This preview shows pages 1–3. Sign up to view the full content.
EE40 Spring 2008 Homework 2 Solutions
1)
a)
The circuit can be redrawn as
And then the portion:
can be replaced by a (2+4)//6 = 6//6 = 3
Ω
resistor as shown in the drawing. Then we get,
by similar reasoning (3+3)//3 = 6//3 = 2
Ω
for the larger parallel block.
Therefore the total resistance is R
eq
= 2+2+8+2+2 = 16
Ω
.
b)
Shorting c to d means no voltage drop between those two points, so no current on the 8 or
2
Ω
resistors, and we can just ignore them. Hence the total resistance is R
eq
= 2+2+0+2 =
6
Ω
.
2)
Hambley P 2.17:
Combining the 20
Ω
resistor with the 30
Ω
gives 20*30/50 = 60/5=12
Ω
,
then we note as in the drawing above that 60 // (8+12) = 60 // 20 =
120/8=15, for a total
resistance of 7+15=22
Ω
.
This preview has intentionally blurred sections. Sign up to view the full version.
View Full Document 3)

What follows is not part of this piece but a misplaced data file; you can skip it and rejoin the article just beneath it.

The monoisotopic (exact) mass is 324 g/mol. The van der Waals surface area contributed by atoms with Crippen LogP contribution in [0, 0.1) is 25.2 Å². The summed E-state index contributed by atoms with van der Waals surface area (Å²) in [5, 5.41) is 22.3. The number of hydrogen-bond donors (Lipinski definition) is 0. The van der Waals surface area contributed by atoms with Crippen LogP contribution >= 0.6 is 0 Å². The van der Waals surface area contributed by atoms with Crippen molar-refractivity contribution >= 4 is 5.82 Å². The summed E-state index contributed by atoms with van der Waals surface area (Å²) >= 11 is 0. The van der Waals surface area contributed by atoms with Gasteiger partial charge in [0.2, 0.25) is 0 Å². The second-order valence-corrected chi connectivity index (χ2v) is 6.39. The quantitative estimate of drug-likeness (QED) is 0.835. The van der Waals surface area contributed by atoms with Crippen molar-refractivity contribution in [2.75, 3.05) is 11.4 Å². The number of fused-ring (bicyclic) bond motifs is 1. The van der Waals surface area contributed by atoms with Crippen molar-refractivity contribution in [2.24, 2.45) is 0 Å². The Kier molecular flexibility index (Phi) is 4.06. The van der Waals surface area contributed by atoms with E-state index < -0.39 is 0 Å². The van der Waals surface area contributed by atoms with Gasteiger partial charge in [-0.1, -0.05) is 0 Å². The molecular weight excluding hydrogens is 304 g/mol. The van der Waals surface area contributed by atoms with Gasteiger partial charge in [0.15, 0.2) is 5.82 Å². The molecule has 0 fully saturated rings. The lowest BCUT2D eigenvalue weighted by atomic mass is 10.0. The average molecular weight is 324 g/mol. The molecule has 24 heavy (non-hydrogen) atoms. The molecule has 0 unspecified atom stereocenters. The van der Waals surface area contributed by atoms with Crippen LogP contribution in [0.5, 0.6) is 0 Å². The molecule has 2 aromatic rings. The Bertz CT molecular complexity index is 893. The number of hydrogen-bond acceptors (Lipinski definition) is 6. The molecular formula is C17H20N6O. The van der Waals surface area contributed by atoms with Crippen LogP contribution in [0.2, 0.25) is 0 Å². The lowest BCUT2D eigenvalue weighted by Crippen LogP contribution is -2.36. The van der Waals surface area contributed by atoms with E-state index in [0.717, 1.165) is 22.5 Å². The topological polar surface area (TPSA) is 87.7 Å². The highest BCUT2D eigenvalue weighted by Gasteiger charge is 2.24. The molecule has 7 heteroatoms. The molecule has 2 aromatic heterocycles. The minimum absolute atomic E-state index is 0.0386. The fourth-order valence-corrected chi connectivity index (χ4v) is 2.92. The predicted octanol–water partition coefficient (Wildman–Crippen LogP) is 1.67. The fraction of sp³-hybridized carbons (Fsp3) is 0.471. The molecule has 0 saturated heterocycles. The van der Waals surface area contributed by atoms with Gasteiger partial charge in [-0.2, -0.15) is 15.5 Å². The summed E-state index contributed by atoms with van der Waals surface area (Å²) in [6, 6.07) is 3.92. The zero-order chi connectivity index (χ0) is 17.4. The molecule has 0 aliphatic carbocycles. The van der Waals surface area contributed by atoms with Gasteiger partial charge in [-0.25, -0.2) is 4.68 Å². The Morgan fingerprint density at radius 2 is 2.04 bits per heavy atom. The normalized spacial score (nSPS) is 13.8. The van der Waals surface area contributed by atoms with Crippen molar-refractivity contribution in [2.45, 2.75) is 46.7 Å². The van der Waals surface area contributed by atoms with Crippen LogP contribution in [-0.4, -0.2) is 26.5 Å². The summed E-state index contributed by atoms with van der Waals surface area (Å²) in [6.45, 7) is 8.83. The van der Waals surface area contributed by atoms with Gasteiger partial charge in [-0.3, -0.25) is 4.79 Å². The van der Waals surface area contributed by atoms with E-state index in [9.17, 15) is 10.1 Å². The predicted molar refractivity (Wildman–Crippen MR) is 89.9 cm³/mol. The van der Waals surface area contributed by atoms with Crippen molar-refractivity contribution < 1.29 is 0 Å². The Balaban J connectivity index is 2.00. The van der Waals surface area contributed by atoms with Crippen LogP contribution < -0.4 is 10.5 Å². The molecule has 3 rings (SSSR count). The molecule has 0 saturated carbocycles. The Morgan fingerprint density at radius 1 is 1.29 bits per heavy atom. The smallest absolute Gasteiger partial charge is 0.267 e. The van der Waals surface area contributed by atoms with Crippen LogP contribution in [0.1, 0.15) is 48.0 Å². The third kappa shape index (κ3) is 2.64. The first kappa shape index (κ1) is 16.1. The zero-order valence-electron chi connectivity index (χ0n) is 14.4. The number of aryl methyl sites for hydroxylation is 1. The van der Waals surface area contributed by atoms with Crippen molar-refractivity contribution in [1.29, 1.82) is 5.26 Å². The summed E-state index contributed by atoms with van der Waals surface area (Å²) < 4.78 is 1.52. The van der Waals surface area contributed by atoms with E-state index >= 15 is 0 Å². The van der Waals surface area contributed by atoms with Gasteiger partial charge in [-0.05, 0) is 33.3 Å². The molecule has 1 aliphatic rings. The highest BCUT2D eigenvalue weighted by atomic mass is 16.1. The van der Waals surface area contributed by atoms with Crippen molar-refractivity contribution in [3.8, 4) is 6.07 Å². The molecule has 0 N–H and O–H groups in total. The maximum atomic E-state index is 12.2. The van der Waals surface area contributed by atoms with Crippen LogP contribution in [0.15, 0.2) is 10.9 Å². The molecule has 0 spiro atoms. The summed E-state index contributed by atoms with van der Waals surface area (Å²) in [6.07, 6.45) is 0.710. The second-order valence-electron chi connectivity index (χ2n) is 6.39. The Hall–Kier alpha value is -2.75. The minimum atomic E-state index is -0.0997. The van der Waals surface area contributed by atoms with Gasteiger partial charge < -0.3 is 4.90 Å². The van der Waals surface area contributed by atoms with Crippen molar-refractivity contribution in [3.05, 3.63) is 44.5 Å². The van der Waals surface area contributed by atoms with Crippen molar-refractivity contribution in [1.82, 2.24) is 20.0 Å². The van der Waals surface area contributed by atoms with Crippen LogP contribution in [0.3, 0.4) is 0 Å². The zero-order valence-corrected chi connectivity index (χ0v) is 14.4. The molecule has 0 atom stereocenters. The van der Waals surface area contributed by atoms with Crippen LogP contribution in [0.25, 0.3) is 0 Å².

Hambley P 2.24
Label the blacked nodes in the text by d,a,b,c going counterclockwise from top left.
The total current flowing into and out of the parallel combination of the 6
Ω
and 12
Ω
resistors on the right is 2A. By the current divider formula, i
2
= 2*(1/12) /( 1/12 + 1/6 ) =
2/3A.
The total current flowing into and out of the parallel combination of the 12
Ω
and 24
Ω
resistors on the left is 2A. By the current divider formula,
A
i
3
4
2
24
/
1
12
/
1
12
/
1
1
=
+
=
.
Thus
v
a
v
b
= 12*i
2
= 8V
v
b
–
v
c
= 8*2 = 16V
v
c
–
v
d
= 12*i
1
= 16V
By KVL,
v
=
v
a

v
d
= 8+16+16 = 40V
4)
Hambley P 2.32
With the switch open, by the voltage division formula
v
2
= 10*R
2
/ (R
2
+ 6)
V.
Since
This is the end of the preview. Sign up
to
access the rest of the document.
This note was uploaded on 04/07/2008 for the course EE 40 taught by Professor Changhasnain during the Spring '07 term at University of California, Berkeley.
 Spring '07
 ChangHasnain

Click to edit the document details